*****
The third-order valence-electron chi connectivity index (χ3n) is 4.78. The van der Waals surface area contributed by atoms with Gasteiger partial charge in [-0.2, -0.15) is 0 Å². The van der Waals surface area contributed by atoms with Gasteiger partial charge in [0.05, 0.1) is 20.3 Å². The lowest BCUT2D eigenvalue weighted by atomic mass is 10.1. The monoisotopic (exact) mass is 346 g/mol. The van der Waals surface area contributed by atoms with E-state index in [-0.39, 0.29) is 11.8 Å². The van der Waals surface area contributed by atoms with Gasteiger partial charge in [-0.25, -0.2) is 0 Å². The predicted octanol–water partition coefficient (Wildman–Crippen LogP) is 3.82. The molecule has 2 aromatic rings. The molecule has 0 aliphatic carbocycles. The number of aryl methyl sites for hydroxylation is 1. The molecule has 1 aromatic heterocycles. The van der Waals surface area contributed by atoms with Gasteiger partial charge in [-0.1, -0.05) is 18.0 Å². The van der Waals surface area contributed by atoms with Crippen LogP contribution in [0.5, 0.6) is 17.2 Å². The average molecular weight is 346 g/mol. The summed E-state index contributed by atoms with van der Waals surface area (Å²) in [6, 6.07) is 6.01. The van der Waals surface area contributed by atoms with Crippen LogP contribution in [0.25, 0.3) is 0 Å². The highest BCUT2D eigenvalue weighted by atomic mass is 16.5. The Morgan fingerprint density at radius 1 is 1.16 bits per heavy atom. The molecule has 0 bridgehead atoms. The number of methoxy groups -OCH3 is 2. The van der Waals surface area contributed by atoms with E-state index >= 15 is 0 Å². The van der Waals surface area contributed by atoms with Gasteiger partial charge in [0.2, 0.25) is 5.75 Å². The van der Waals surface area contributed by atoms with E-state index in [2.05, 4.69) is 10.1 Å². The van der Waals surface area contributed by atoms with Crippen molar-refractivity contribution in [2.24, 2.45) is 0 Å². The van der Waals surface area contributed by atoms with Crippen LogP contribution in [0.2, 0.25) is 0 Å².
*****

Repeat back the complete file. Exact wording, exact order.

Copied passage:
The third-order valence-electron chi connectivity index (χ3n) is 4.78. The van der Waals surface area contributed by atoms with Gasteiger partial charge in [-0.2, -0.15) is 0 Å². The van der Waals surface area contributed by atoms with Gasteiger partial charge in [0.05, 0.1) is 20.3 Å². The lowest BCUT2D eigenvalue weighted by atomic mass is 10.1. The monoisotopic (exact) mass is 346 g/mol. The van der Waals surface area contributed by atoms with E-state index in [-0.39, 0.29) is 11.8 Å². The van der Waals surface area contributed by atoms with Gasteiger partial charge in [-0.25, -0.2) is 0 Å². The predicted octanol–water partition coefficient (Wildman–Crippen LogP) is 3.82. The molecule has 2 aromatic rings. The molecule has 0 aliphatic carbocycles. The number of aryl methyl sites for hydroxylation is 1. The molecule has 1 aromatic heterocycles. The van der Waals surface area contributed by atoms with Gasteiger partial charge in [-0.1, -0.05) is 18.0 Å². The van der Waals surface area contributed by atoms with Crippen LogP contribution in [0.5, 0.6) is 17.2 Å². The average molecular weight is 346 g/mol. The summed E-state index contributed by atoms with van der Waals surface area (Å²) in [6, 6.07) is 6.01. The van der Waals surface area contributed by atoms with Crippen LogP contribution in [0.25, 0.3) is 0 Å². The highest BCUT2D eigenvalue weighted by atomic mass is 16.5. The Morgan fingerprint density at radius 1 is 1.16 bits per heavy atom. The molecule has 0 bridgehead atoms. The number of methoxy groups -OCH3 is 2. The van der Waals surface area contributed by atoms with E-state index >= 15 is 0 Å². The van der Waals surface area contributed by atoms with Gasteiger partial charge in [0.2, 0.25) is 5.75 Å². The van der Waals surface area contributed by atoms with E-state index in [2.05, 4.69) is 10.1 Å². The van der Waals surface area contributed by atoms with Crippen molar-refractivity contribution in [2.24, 2.45) is 0 Å². The van der Waals surface area contributed by atoms with Crippen LogP contribution in [0.2, 0.25) is 0 Å².